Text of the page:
Digital Trends may earn a commission when you buy through links on our site.
Steve Jobs was famously not a fan of styluses, but regardless, you have to admit the Apple Pencil is tremendously useful when sketching, writing, or doing any sort of detail work on a touchscreen. That’s even more true in iPadOS 14, where Apple introduced the amazing Scribble feature, which allows you to handwrite in any text box and have it translated to plain text.
If you’re a keen artist or note-taker, then Apple’s Apple Pencil is a must-buy for your iPad. But wait a moment before you tap “buy” — do you know whether your iPad is compatible with the Apple Pencil, and which generation of Apple Pencil you need? That’s right, the Apple Pencil isn’t a one size fits all scenario, and you’ll need to buy the correct Pencil to suit your iPad — and since prices for the Pencil start at around $100, you’ll want to absolutely sure you’re buying the right one first time. Don’t worry, we’ve got a simple guide so you can be sure you’re buying the right Apple Pencil.
Are you looking for a stylus for a tablet that isn’t an iPad? Then check out our list of the best styluses for tablets.
Which iPads use the Apple Pencil (second generation)?
Apple upgraded the Apple Pencil in 2018, and the second-generation Apple Pencil fixed a lot of the issues many had with the original Pencil. The most prominent of these changes is the move away from wired charging — the second-generation Apple Pencil charges wirelessly and magnetically attaches to compatible iPads. A flat side means it sits nicely on your iPad, and there’s also a new hardware feature that allows you to tap twice on the Pencil to change between functions. For instance, tap twice on the Pencil in Notes, and you can quickly swap to the eraser tool.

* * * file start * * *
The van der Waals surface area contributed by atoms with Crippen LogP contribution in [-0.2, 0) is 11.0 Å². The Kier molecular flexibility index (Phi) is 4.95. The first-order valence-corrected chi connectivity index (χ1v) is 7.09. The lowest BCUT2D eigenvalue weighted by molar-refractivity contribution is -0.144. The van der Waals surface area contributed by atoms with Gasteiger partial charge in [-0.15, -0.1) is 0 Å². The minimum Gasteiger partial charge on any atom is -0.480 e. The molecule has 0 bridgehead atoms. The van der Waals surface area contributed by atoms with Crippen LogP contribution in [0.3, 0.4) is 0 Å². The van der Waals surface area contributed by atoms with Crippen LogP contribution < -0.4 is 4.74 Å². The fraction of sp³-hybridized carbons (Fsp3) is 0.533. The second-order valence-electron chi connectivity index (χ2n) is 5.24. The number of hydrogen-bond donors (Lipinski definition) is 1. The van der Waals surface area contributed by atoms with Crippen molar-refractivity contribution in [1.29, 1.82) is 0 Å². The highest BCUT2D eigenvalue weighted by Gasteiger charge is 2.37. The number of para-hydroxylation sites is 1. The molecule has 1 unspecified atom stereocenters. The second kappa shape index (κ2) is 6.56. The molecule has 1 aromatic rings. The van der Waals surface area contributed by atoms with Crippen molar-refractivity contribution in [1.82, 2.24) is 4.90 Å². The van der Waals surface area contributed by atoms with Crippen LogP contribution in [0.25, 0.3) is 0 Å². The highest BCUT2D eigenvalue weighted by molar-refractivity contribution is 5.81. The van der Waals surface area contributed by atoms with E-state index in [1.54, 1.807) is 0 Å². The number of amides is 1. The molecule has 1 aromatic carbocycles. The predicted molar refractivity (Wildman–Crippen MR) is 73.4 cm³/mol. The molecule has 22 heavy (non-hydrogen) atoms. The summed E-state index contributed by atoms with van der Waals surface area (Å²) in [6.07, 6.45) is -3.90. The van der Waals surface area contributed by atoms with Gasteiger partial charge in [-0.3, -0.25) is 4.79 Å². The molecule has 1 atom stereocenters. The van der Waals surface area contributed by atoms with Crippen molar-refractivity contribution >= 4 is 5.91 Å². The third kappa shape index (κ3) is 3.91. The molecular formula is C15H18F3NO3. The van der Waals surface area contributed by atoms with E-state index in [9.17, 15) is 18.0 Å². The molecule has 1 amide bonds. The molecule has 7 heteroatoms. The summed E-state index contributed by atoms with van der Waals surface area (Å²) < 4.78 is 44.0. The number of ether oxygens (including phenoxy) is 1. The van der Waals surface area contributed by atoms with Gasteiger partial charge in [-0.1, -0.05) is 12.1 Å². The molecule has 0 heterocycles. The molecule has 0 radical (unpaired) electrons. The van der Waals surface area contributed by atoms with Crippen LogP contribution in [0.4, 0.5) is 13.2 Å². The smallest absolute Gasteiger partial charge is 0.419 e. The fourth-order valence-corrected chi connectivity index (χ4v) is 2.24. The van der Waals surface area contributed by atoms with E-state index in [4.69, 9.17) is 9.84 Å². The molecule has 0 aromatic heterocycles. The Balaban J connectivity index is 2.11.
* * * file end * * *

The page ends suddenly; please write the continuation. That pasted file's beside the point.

The following iPad models use the second-generation Apple Pencil and will not work with the first-generation Apple Pencil:
Buy the Apple Pencil (second generation):
Which iPads use the Apple Pencil (first generation)?
The first Apple Pencil was definitely new ground for Apple, and its design shows that awkwardness. It’s big and thick, and the charging point requires your Pencil to jut out from your iPad, ready to snag on something and snap. But despite a few missteps, the Apple Pencil (first generation) is a pretty great stylus. It might not have the flashy magnetic wireless charging of the newer Pencil, but it’s more than functional, and you shouldn’t feel like you’re missing out if your iPad only works with this model of the Pencil.
The following iPad models use the first-generation Apple Pencil and will not work with the second-generation Apple Pencil:
Buy the Apple Pencil (first generation):
Article Tags: Apple · Heres · iPad · Pencil · Works